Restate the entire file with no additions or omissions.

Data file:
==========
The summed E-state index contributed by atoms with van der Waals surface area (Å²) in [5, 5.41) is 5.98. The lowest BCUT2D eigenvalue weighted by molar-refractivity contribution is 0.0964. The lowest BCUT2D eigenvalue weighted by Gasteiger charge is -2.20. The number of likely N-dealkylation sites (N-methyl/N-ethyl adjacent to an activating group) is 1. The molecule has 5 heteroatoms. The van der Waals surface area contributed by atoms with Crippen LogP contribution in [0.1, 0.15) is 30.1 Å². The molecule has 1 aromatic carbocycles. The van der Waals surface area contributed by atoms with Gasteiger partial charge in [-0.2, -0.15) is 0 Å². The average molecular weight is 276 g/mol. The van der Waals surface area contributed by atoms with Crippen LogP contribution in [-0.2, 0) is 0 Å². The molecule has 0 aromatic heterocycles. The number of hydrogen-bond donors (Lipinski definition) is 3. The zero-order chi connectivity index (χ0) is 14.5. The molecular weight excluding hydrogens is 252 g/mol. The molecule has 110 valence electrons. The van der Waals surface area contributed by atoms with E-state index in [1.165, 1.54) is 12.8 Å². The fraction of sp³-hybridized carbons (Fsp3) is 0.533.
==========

The summed E-state index contributed by atoms with van der Waals surface area (Å²) in [5, 5.41) is 5.98. The lowest BCUT2D eigenvalue weighted by molar-refractivity contribution is 0.0964. The lowest BCUT2D eigenvalue weighted by Gasteiger charge is -2.20. The number of likely N-dealkylation sites (N-methyl/N-ethyl adjacent to an activating group) is 1. The molecule has 5 heteroatoms. The van der Waals surface area contributed by atoms with Crippen LogP contribution in [0.1, 0.15) is 30.1 Å². The molecule has 1 aromatic carbocycles. The van der Waals surface area contributed by atoms with Gasteiger partial charge in [-0.2, -0.15) is 0 Å². The average molecular weight is 276 g/mol. The van der Waals surface area contributed by atoms with Crippen LogP contribution in [-0.2, 0) is 0 Å². The molecule has 0 aromatic heterocycles. The number of hydrogen-bond donors (Lipinski definition) is 3. The zero-order chi connectivity index (χ0) is 14.5. The molecular weight excluding hydrogens is 252 g/mol. The molecule has 110 valence electrons. The van der Waals surface area contributed by atoms with E-state index in [1.165, 1.54) is 12.8 Å². The fraction of sp³-hybridized carbons (Fsp3) is 0.533.